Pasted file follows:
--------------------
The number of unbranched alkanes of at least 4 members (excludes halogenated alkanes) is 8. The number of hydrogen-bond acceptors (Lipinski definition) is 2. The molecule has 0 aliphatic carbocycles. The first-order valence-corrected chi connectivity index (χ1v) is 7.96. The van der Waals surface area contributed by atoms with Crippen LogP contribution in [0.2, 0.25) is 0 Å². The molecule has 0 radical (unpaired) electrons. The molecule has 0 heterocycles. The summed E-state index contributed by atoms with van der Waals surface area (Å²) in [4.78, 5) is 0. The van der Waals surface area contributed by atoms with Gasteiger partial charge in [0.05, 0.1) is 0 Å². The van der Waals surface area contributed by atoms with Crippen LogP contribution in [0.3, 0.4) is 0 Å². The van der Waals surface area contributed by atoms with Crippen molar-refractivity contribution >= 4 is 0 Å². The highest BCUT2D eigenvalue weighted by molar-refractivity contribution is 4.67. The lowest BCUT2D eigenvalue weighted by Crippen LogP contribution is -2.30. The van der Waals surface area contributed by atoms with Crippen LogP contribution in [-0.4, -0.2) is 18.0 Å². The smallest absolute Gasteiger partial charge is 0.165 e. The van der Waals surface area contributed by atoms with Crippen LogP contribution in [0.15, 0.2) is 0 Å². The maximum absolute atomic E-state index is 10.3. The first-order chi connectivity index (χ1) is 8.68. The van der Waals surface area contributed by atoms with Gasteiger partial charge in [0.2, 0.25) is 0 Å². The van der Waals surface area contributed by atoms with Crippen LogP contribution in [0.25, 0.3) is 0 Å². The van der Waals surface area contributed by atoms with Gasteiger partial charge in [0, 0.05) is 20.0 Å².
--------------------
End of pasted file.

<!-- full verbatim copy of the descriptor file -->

The number of unbranched alkanes of at least 4 members (excludes halogenated alkanes) is 8. The number of hydrogen-bond acceptors (Lipinski definition) is 2. The molecule has 0 aliphatic carbocycles. The first-order valence-corrected chi connectivity index (χ1v) is 7.96. The van der Waals surface area contributed by atoms with Crippen LogP contribution in [0.2, 0.25) is 0 Å². The molecule has 0 radical (unpaired) electrons. The molecule has 0 heterocycles. The summed E-state index contributed by atoms with van der Waals surface area (Å²) in [4.78, 5) is 0. The van der Waals surface area contributed by atoms with Gasteiger partial charge in [0.05, 0.1) is 0 Å². The van der Waals surface area contributed by atoms with Crippen LogP contribution in [0.3, 0.4) is 0 Å². The van der Waals surface area contributed by atoms with Crippen molar-refractivity contribution >= 4 is 0 Å². The highest BCUT2D eigenvalue weighted by molar-refractivity contribution is 4.67. The lowest BCUT2D eigenvalue weighted by Crippen LogP contribution is -2.30. The van der Waals surface area contributed by atoms with Crippen LogP contribution in [-0.4, -0.2) is 18.0 Å². The smallest absolute Gasteiger partial charge is 0.165 e. The van der Waals surface area contributed by atoms with Crippen LogP contribution in [0.15, 0.2) is 0 Å². The maximum absolute atomic E-state index is 10.3. The first-order chi connectivity index (χ1) is 8.68. The van der Waals surface area contributed by atoms with Gasteiger partial charge in [0.2, 0.25) is 0 Å². The van der Waals surface area contributed by atoms with Crippen LogP contribution in [0.25, 0.3) is 0 Å². The van der Waals surface area contributed by atoms with Gasteiger partial charge in [0, 0.05) is 20.0 Å².